Russia Calls for Compromise on U.S. Missile Defense Plans

Russian President Dmitry Medvedev said Sunday the United States must compromise on its plan to build a missile defense system in Europe in order to reach a deal on reducing nuclear warheads, Reuters reported.

The Russian leader said in an interview that a deal on the Strategic Arms Reduction Treaty (START I) and the United States' plan for a missile defense system are linked. Moscow believes a missile defense system is a threat to its national security.

"We consider these issues are interconnected," Medvedev said. "It is sufficient to show restraint and show an ability to compromise. And then we can agree on the basis of a new deal on START and at the same time can agree on the question of how we move forward on anti-missile defense."

President Obama is aiming to rebuild relations with Russia as part of his weeklong trip abroad this week, anchored around a yearly meeting of leaders from the world's industrial powers in Italy. He departs for Moscow Sunday night.

Obama set a tone for the Moscow meeting by saying in an Associated Press interview Thursday that he was off to a good start with Russian President Dmitry Medvedev. But, Obama added, Vladimir Putin -- Medvedev's predecessor and the current prime minister -- "still has a lot of sway in Russia."

Obama has separate meetings with them.

"I think Putin has one foot in the old ways of doing business and one foot in the new," Obama said in the interview. Putin responded Friday by poking fun at Obama's imagery and saying the new U.S. president is wrong about him. A Putin spokesman said Obama would change his mind after meeting Putin.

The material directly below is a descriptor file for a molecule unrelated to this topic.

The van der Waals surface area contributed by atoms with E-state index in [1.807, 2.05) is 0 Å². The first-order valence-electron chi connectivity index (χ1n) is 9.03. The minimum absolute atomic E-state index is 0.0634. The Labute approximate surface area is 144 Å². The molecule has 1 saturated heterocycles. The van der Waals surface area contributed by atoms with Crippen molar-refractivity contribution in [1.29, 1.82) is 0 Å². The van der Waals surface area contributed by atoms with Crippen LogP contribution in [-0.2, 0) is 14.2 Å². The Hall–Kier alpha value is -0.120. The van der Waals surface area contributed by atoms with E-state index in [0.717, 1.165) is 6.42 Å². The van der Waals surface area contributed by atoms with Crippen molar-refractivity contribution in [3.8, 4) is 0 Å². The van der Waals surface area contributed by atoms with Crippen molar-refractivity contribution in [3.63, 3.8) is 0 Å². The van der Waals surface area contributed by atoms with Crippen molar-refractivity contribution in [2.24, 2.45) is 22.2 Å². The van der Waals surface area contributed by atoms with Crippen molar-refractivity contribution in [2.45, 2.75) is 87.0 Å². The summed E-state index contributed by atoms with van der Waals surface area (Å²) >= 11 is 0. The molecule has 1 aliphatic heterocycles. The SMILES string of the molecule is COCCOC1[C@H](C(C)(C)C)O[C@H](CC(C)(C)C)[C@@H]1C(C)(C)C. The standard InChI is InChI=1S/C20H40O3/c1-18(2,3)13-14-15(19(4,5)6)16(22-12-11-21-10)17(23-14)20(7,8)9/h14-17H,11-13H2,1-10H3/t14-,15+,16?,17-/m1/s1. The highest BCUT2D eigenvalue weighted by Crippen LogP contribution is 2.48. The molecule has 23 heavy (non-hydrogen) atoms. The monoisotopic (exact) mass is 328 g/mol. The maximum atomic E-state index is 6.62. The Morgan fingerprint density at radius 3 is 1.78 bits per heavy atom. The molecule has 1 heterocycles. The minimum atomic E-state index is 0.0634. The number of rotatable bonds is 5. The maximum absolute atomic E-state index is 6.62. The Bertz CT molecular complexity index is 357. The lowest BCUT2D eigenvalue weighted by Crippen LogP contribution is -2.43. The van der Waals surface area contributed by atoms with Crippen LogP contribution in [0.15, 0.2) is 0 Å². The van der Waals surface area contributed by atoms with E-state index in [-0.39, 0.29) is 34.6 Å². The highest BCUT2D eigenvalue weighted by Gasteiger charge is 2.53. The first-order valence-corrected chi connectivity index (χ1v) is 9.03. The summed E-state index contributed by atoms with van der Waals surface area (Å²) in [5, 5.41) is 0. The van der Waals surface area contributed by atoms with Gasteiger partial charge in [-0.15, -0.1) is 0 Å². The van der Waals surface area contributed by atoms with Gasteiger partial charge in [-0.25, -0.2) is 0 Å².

"Putin knows that, given Medvedev's position, he's the guy who deals with foreign leaders," said Stephen Sestanovich, a Russian expert at the Council on Foreign Relations. "But Putin wants to find ways of reminding everybody who's really in charge. And I don't doubt that he will find ways of doing that."

The rhetoric leading up to the summit reflects the complex relationship between the countries.

Putting down a friendly marker of his own before Obama shows up, Medvedev noted that conditions had worsened in recent years but now there is "only one road to follow -- the road of agreement."

Obama expects to emerge from Moscow with a framework for how the U.S. and Russia will go about reducing their stockpile of nuclear warheads. He and Medvedev stated their intentions toward that goal in April during a London meeting that had both leaders talking of a fresh start.

Any tangible progress now will be held up as proof of better U.S.-Russia ties, and a step toward broader cooperation on ridding the world of nuclear arms.

Yet there is harder work ahead to determine how many weapons both sides will give up and how those steps will be verified. Both sides hope to have a final deal in place before the Strategic Arms Reduction Treaty expires in December.

Obama plans to give a major address on U.S.-Russia relations and meet with a range of civic leaders, hoping to turn around Russian attitudes of the U.S.

The Associated Press contributed to this report.